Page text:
Green tea is low in calories and high in anti-oxidants (hence possibly helping boost the immune system and induce cancer cell destruction).
Some of the health claims haven’t been supported by evidence. For example it doesn’t seem to help prevent the symptoms of cold and flu or to help with weight loss and it isn’t yet proven to protect against Alzheimer’s.
However, research suggests it may help:
- lower cholesterol
- lower blood pressure
- reduce the risk of developing certain cancers (including breast cancer in women under 50 and prostate cancer) - but with mixed results for other cancers.
Three cups (or two mugs) a day is normally a safe amount. If possible drink green tea between meals, as it interferes with the absorption of iron from food.
Green tea is a blood thinner and can also reduce the absorption of folic acid. So avoid it if you are pregnant or already taking blood thinning medication. To prevent caffeine overdose, don’t overdo it. It is also probably safer to avoid it if you already have heart problems, kidney disorders, stomach ulcers or are receiving chemotherapy for prostate cancer.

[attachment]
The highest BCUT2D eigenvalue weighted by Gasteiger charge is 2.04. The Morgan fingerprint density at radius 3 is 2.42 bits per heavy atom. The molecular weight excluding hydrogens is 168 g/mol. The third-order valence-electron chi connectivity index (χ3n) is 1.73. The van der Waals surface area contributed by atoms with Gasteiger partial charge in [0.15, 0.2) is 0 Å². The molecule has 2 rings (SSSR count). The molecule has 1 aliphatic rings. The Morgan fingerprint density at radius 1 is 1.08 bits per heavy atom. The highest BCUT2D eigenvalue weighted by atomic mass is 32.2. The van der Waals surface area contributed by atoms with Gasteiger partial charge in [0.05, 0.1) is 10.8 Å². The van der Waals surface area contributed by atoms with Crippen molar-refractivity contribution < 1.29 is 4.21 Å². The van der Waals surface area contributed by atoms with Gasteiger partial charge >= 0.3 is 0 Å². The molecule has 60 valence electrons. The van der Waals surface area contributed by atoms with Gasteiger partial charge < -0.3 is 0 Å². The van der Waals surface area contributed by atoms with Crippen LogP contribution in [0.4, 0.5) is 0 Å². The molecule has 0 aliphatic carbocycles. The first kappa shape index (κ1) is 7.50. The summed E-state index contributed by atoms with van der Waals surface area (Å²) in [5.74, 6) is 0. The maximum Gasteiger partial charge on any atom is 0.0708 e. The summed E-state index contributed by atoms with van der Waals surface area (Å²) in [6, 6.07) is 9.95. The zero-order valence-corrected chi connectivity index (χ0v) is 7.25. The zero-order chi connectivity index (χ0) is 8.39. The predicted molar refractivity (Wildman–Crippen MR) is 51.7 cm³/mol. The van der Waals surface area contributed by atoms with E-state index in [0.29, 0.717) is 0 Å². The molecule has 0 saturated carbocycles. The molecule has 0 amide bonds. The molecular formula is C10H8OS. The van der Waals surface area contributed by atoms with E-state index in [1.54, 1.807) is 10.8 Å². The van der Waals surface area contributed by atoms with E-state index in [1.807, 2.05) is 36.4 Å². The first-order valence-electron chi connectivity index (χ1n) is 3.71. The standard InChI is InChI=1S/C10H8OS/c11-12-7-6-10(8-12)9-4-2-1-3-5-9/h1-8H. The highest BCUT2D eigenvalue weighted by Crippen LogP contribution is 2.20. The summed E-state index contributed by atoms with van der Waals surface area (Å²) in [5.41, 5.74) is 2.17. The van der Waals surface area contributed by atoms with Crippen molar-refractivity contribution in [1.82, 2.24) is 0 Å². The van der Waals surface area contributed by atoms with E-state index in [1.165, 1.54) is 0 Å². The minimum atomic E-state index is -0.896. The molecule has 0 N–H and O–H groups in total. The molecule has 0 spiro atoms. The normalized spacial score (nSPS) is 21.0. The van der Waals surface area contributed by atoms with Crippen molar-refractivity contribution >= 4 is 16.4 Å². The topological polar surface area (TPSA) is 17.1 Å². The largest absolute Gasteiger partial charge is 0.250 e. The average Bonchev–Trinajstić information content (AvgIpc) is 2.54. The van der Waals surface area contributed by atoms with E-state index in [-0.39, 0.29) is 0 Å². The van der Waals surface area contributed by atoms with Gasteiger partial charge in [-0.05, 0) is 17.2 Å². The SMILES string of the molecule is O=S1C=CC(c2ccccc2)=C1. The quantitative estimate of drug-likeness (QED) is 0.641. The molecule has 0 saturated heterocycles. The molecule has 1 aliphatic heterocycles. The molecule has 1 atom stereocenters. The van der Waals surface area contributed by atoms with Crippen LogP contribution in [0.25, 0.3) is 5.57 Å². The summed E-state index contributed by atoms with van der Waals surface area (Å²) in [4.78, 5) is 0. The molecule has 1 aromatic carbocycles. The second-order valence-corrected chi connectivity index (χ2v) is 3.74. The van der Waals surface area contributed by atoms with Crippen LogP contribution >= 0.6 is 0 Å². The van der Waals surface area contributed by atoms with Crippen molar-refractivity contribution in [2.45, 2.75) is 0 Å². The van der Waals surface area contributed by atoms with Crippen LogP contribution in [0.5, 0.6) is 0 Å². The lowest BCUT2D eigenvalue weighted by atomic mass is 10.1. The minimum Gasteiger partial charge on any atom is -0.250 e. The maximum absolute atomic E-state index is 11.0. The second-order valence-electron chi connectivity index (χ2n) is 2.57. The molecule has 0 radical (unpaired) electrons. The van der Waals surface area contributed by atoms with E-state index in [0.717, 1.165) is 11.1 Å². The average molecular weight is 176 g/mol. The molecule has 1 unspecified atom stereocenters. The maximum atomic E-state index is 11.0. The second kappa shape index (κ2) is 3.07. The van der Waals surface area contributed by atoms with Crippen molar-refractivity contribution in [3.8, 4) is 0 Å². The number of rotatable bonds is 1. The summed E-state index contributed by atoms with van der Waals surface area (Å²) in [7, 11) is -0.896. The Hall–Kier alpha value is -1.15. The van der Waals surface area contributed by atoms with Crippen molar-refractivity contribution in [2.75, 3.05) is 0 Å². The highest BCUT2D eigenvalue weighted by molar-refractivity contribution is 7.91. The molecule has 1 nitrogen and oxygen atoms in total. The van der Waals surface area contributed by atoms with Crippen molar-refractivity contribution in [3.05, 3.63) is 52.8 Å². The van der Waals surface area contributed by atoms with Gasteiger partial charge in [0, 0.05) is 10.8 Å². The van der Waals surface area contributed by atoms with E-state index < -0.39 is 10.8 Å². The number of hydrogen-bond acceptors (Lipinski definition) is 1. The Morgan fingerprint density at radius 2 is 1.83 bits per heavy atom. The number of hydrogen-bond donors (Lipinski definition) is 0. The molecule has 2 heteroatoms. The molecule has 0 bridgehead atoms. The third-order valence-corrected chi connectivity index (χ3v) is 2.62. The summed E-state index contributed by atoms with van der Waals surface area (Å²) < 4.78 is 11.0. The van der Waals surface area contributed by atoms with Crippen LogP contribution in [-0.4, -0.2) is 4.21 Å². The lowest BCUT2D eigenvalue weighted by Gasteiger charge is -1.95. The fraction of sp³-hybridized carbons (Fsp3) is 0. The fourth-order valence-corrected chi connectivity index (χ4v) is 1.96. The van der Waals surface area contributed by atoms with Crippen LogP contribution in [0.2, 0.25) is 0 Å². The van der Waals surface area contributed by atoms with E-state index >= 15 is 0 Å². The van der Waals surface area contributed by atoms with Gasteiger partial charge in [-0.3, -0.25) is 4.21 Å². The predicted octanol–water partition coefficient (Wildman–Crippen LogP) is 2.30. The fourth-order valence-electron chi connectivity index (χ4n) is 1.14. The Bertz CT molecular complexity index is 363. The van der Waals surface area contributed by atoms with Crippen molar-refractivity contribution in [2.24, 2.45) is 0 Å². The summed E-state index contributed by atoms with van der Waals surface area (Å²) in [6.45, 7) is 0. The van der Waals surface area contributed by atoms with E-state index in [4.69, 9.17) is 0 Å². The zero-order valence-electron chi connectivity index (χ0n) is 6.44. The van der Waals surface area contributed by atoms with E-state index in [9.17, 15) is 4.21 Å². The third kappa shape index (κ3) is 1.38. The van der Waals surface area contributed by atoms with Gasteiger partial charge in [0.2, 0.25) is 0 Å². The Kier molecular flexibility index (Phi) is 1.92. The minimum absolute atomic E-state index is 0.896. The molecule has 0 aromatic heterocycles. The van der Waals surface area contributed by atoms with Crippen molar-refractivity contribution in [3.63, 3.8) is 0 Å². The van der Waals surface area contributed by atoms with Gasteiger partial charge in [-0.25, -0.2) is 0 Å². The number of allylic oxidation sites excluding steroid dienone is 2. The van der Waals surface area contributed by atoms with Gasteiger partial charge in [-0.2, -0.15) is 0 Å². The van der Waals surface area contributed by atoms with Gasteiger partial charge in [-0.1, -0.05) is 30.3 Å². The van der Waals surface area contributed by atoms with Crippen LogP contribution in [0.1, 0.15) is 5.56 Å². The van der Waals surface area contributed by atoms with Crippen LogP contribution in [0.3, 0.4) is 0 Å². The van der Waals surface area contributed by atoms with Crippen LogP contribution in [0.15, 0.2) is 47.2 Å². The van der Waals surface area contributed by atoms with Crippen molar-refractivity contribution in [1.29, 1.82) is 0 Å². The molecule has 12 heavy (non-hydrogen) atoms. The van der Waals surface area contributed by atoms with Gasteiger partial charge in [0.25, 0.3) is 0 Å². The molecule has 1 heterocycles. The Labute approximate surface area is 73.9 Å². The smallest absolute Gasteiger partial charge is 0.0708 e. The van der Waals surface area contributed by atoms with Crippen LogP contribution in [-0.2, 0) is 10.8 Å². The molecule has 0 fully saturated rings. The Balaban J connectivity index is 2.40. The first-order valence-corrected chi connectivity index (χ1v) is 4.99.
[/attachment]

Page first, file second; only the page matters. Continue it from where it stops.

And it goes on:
Mackerel, tuna, salmon and trout are some of the oily fish readily available. They are rich in vitamins and minerals, including omega 3 fatty acids.That’s why the NHS recommends a healthy diet should include at least two portions of fish a week, including one of oily fish. However, the NHS also advises a limit of four portions of oily fish a week because it contains low level pollutants. And if you’re female and are pregnant or may become pregnant the recommended limit is two portions a week.
There’s current debate about the value of omega 3 fatty acids. Population studies have suggested health benefits, such as relatively low death rates from cardiovascular disease, in populations who eat a lot of fish, like Eskimos. And the US National Institutes of Health reports general agreement that we should consume more omega- 3 (found in oily fish) and less omega -6 fatty acids (found in many vegetable oils used for cooking) to promote good health.
Omega 3 may help reduce the risk of dementia, as part of a healthy diet. That’s one conclusion from a French study reported in 2007. It also appears to have a consistent but modest benefit in treating arthritis.